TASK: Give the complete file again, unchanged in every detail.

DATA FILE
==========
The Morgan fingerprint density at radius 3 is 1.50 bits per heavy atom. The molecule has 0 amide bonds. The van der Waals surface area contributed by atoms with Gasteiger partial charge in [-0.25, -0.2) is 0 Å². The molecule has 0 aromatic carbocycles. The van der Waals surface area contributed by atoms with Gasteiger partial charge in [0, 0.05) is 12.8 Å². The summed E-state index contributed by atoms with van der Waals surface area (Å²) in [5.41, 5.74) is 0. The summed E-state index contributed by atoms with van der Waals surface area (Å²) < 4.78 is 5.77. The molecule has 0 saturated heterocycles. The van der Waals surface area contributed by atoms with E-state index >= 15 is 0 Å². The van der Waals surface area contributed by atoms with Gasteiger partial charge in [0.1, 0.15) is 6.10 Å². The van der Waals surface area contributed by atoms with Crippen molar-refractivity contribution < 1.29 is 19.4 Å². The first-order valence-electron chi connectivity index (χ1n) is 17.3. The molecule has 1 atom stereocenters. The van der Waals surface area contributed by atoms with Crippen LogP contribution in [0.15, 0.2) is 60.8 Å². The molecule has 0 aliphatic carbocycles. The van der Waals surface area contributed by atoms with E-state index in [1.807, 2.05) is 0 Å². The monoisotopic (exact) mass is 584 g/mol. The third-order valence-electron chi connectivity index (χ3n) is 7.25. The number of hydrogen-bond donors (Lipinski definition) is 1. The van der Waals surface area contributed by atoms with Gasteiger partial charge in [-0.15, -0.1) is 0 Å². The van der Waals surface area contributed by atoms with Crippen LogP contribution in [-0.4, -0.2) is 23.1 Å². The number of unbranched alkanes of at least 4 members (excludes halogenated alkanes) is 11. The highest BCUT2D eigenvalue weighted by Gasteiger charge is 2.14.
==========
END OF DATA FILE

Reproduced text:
The Morgan fingerprint density at radius 3 is 1.50 bits per heavy atom. The molecule has 0 amide bonds. The van der Waals surface area contributed by atoms with Gasteiger partial charge in [-0.25, -0.2) is 0 Å². The molecule has 0 aromatic carbocycles. The van der Waals surface area contributed by atoms with Gasteiger partial charge in [0, 0.05) is 12.8 Å². The summed E-state index contributed by atoms with van der Waals surface area (Å²) in [5.41, 5.74) is 0. The summed E-state index contributed by atoms with van der Waals surface area (Å²) < 4.78 is 5.77. The molecule has 0 saturated heterocycles. The van der Waals surface area contributed by atoms with E-state index >= 15 is 0 Å². The van der Waals surface area contributed by atoms with Gasteiger partial charge in [0.1, 0.15) is 6.10 Å². The van der Waals surface area contributed by atoms with Crippen molar-refractivity contribution < 1.29 is 19.4 Å². The first-order valence-electron chi connectivity index (χ1n) is 17.3. The molecule has 1 atom stereocenters. The van der Waals surface area contributed by atoms with Crippen LogP contribution in [0.15, 0.2) is 60.8 Å². The molecule has 0 aliphatic carbocycles. The van der Waals surface area contributed by atoms with E-state index in [1.807, 2.05) is 0 Å². The monoisotopic (exact) mass is 584 g/mol. The third-order valence-electron chi connectivity index (χ3n) is 7.25. The number of hydrogen-bond donors (Lipinski definition) is 1. The van der Waals surface area contributed by atoms with Gasteiger partial charge in [-0.15, -0.1) is 0 Å². The van der Waals surface area contributed by atoms with Crippen LogP contribution in [-0.4, -0.2) is 23.1 Å². The number of unbranched alkanes of at least 4 members (excludes halogenated alkanes) is 11. The highest BCUT2D eigenvalue weighted by Gasteiger charge is 2.14.